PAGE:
Dun & Bradstreet can also help you derive insight from your data. Adding our third-party data to yours can help you understand credit risk, get more accurate prospect data, and use corporate hierarchies to know where decisions are made. But without the effort on your part to initially mine your first-party data, you may not uncover any nuggets.
Personalization is often used in the marketing context, but it is also crucial to sales and customer success. Anyone who engages with customers endeavors to make the connection personal in order to deepen the relationship. Personalization is composed of:
- knowing specific information about customers
- accessing and using that information to customize your approach
Marketers like to insert a first name in an email, send an industry-relevant case study, or serve relevant content to their audience on a website. Sales might ask about the customer’s kids, comment on LinkedIn posts, or reminisce about a mutual contact. Customer success does all of this but also remembers that a specific contact is part of a committee to reassess the customer’s technology infrastructure. Because the relationships are spread across your organization, the gold within probably resides in different silos and different platforms. Pull it together, mine it, and disseminate that information across your organization to allow marketing, sales, and customer success to better address your customers and prospects.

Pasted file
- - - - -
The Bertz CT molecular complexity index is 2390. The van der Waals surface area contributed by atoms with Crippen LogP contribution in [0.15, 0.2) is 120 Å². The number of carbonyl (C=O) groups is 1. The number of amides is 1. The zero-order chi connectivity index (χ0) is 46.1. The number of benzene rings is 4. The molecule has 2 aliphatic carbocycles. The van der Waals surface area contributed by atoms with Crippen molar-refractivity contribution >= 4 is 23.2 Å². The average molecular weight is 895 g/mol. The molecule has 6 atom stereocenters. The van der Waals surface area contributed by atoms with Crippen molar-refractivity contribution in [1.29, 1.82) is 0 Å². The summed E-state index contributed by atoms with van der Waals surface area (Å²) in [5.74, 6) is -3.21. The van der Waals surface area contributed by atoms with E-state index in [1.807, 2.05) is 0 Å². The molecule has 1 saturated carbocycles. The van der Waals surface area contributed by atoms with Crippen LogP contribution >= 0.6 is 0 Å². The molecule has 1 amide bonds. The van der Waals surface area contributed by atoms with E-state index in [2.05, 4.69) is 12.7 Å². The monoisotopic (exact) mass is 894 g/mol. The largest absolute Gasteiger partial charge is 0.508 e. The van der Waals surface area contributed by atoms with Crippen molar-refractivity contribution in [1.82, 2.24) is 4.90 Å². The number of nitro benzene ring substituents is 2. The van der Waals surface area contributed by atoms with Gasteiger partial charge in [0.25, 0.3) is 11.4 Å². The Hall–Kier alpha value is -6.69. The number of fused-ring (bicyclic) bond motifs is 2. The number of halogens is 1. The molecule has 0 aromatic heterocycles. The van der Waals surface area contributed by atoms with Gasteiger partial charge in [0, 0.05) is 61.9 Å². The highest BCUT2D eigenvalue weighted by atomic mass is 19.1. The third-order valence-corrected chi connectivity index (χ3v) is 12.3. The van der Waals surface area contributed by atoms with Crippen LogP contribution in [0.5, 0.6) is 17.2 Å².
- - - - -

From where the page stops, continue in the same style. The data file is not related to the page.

By finding the gold in them thar hills, you can:
- Create targeted campaigns and send them directly to the appropriate people
- Pinpoint high-value targets with the greatest chances of closing
- Deliver a warmer, more personalized brand experience to customers
Read “What’s Next for B2B Marketers” to learn more about how personalization can propel ROI.
Attribution is the ability to tie a particular marketing or sales action to revenue. Accurate attribution is like a gold miner hitting pay dirt, except that you will never be able to understand all the ways a customer interacts with your brand and attribute a value to every interaction. But you should try to measure it (see my previous post, “The (Unwelcome) Death Knell of First- and Last-Touch Attribution”). In B2B marketing, you need to think about how one action might attribute value to the whole account, not just to one of many stakeholders.
The most common framework for this is account-based marketing (ABM). An account attribution model should be based on your first-party data. Understanding its guidance is the first step for ABM. See our partner Oracle’s page on ABM best practices.
Because attribution within B2B marketing is complex, an advanced attribution model is ideal. Most companies have lead scoring or other measurement methods to track engagement on an individual level. Continue to score attribution on a contact-by-contact level. If needed, pull in third-party data to get a fuller picture of the contacts at an account so you can start to track their engagement.
The next step is aggregating account engagement, and it’s the most difficult. Most tools do not have the “point and click” ability to see who, when, and how all contacts within an account have interacted with your content. If necessary, use the business person’s most valuable tool, Excel, to cross tabulate your top ABM contacts with the top performing assets. There are also software solutions available to solve many attribution questions.
Pay dirt is within your reach
During the mining booms, people would put stakes in the ground to delineate their property from others’. I’m calling on all stakeholders to lasso the data throughout your information silos in order to gain valuable insight into your best opportunities. Put your stake in the ground. Pay dirt is within your reach.
Want to learn more about lassoing data across organizational silos? Check out our video: Mastering Digital Transformation Is About Data, Relationships, and Trust.